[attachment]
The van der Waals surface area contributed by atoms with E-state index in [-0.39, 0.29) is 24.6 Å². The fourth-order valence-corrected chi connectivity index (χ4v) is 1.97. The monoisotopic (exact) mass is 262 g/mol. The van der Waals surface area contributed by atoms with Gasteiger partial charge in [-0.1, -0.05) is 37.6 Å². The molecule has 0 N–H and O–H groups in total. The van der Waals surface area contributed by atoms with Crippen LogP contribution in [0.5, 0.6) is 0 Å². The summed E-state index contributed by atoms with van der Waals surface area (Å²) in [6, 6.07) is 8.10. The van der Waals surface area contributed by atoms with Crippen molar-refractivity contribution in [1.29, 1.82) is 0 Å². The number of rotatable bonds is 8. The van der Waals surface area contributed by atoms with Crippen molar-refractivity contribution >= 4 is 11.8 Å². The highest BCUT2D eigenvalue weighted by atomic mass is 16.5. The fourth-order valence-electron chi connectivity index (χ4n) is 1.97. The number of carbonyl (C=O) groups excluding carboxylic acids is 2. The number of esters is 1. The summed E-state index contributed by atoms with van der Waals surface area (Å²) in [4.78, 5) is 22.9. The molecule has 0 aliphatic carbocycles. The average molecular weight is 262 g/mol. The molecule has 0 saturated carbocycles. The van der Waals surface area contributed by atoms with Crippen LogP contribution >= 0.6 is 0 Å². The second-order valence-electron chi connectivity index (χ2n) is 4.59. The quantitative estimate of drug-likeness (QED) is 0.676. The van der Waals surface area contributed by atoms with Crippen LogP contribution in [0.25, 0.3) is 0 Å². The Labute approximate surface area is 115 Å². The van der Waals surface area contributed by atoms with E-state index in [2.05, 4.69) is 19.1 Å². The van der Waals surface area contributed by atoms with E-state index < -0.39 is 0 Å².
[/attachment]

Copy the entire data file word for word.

The van der Waals surface area contributed by atoms with E-state index in [-0.39, 0.29) is 24.6 Å². The fourth-order valence-corrected chi connectivity index (χ4v) is 1.97. The monoisotopic (exact) mass is 262 g/mol. The van der Waals surface area contributed by atoms with Gasteiger partial charge in [-0.1, -0.05) is 37.6 Å². The molecule has 0 N–H and O–H groups in total. The van der Waals surface area contributed by atoms with Crippen LogP contribution in [0.5, 0.6) is 0 Å². The summed E-state index contributed by atoms with van der Waals surface area (Å²) in [6, 6.07) is 8.10. The van der Waals surface area contributed by atoms with Crippen molar-refractivity contribution in [1.29, 1.82) is 0 Å². The number of rotatable bonds is 8. The van der Waals surface area contributed by atoms with Crippen molar-refractivity contribution >= 4 is 11.8 Å². The highest BCUT2D eigenvalue weighted by atomic mass is 16.5. The fourth-order valence-electron chi connectivity index (χ4n) is 1.97. The number of carbonyl (C=O) groups excluding carboxylic acids is 2. The number of esters is 1. The summed E-state index contributed by atoms with van der Waals surface area (Å²) in [4.78, 5) is 22.9. The molecule has 0 aliphatic carbocycles. The average molecular weight is 262 g/mol. The molecule has 0 saturated carbocycles. The van der Waals surface area contributed by atoms with Crippen LogP contribution >= 0.6 is 0 Å². The second-order valence-electron chi connectivity index (χ2n) is 4.59. The quantitative estimate of drug-likeness (QED) is 0.676. The van der Waals surface area contributed by atoms with Crippen LogP contribution in [0.25, 0.3) is 0 Å². The Labute approximate surface area is 115 Å². The van der Waals surface area contributed by atoms with E-state index in [2.05, 4.69) is 19.1 Å². The van der Waals surface area contributed by atoms with E-state index < -0.39 is 0 Å².